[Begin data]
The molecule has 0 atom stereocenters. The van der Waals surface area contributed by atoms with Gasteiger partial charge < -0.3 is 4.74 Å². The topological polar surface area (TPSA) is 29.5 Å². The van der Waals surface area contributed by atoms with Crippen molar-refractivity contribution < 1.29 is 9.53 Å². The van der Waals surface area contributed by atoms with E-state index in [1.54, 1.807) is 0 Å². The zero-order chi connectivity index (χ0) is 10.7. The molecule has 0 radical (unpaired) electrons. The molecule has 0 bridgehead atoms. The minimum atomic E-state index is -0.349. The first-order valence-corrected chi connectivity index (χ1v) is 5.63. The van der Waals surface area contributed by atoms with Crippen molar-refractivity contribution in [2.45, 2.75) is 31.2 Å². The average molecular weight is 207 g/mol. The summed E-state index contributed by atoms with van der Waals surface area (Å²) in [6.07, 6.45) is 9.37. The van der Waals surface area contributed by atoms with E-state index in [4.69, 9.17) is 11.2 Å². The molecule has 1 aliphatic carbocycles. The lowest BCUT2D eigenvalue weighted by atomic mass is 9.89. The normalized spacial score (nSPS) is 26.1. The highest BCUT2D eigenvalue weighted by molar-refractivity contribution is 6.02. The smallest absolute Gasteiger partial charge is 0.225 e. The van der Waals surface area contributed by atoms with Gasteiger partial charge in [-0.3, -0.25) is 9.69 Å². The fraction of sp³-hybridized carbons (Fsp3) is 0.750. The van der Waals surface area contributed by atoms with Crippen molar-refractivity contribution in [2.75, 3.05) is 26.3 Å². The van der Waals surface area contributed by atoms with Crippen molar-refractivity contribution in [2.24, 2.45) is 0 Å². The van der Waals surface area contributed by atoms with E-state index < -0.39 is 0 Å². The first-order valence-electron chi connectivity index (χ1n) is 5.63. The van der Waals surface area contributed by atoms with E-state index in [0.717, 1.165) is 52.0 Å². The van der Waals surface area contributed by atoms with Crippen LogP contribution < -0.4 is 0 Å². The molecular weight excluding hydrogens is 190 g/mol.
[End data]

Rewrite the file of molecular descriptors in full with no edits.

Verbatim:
The molecule has 0 atom stereocenters. The van der Waals surface area contributed by atoms with Gasteiger partial charge < -0.3 is 4.74 Å². The topological polar surface area (TPSA) is 29.5 Å². The van der Waals surface area contributed by atoms with Crippen molar-refractivity contribution < 1.29 is 9.53 Å². The van der Waals surface area contributed by atoms with E-state index in [1.54, 1.807) is 0 Å². The zero-order chi connectivity index (χ0) is 10.7. The molecule has 0 radical (unpaired) electrons. The molecule has 0 bridgehead atoms. The minimum atomic E-state index is -0.349. The first-order valence-corrected chi connectivity index (χ1v) is 5.63. The van der Waals surface area contributed by atoms with Crippen molar-refractivity contribution in [2.45, 2.75) is 31.2 Å². The average molecular weight is 207 g/mol. The summed E-state index contributed by atoms with van der Waals surface area (Å²) in [6.07, 6.45) is 9.37. The van der Waals surface area contributed by atoms with E-state index in [4.69, 9.17) is 11.2 Å². The molecule has 1 aliphatic carbocycles. The lowest BCUT2D eigenvalue weighted by atomic mass is 9.89. The normalized spacial score (nSPS) is 26.1. The highest BCUT2D eigenvalue weighted by molar-refractivity contribution is 6.02. The smallest absolute Gasteiger partial charge is 0.225 e. The van der Waals surface area contributed by atoms with Gasteiger partial charge in [-0.3, -0.25) is 9.69 Å². The fraction of sp³-hybridized carbons (Fsp3) is 0.750. The van der Waals surface area contributed by atoms with Crippen molar-refractivity contribution in [2.75, 3.05) is 26.3 Å². The van der Waals surface area contributed by atoms with Crippen molar-refractivity contribution in [2.24, 2.45) is 0 Å². The van der Waals surface area contributed by atoms with E-state index < -0.39 is 0 Å². The first-order valence-electron chi connectivity index (χ1n) is 5.63. The van der Waals surface area contributed by atoms with E-state index in [0.717, 1.165) is 52.0 Å². The van der Waals surface area contributed by atoms with Crippen LogP contribution < -0.4 is 0 Å². The molecular weight excluding hydrogens is 190 g/mol.